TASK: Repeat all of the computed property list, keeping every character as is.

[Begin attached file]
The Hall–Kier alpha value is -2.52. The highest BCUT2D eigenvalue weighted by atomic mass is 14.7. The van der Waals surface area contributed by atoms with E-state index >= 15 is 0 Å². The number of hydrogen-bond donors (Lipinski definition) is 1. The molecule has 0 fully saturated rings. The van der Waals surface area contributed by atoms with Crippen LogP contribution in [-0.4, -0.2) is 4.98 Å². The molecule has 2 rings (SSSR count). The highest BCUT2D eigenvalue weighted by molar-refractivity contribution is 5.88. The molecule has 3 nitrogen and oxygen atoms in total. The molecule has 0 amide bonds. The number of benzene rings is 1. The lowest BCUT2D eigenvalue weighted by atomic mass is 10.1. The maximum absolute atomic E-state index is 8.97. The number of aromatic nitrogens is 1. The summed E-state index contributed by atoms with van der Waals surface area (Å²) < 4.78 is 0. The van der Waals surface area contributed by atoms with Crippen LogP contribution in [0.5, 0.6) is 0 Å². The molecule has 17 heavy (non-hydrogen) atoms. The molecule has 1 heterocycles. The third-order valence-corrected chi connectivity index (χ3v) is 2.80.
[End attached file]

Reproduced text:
The Hall–Kier alpha value is -2.52. The highest BCUT2D eigenvalue weighted by atomic mass is 14.7. The van der Waals surface area contributed by atoms with E-state index >= 15 is 0 Å². The number of hydrogen-bond donors (Lipinski definition) is 1. The molecule has 0 fully saturated rings. The van der Waals surface area contributed by atoms with Crippen LogP contribution in [-0.4, -0.2) is 4.98 Å². The molecule has 2 rings (SSSR count). The highest BCUT2D eigenvalue weighted by molar-refractivity contribution is 5.88. The molecule has 3 nitrogen and oxygen atoms in total. The molecule has 0 amide bonds. The number of benzene rings is 1. The lowest BCUT2D eigenvalue weighted by atomic mass is 10.1. The maximum absolute atomic E-state index is 8.97. The number of aromatic nitrogens is 1. The summed E-state index contributed by atoms with van der Waals surface area (Å²) < 4.78 is 0. The van der Waals surface area contributed by atoms with Crippen LogP contribution in [0.5, 0.6) is 0 Å². The molecule has 17 heavy (non-hydrogen) atoms. The molecule has 1 heterocycles. The third-order valence-corrected chi connectivity index (χ3v) is 2.80.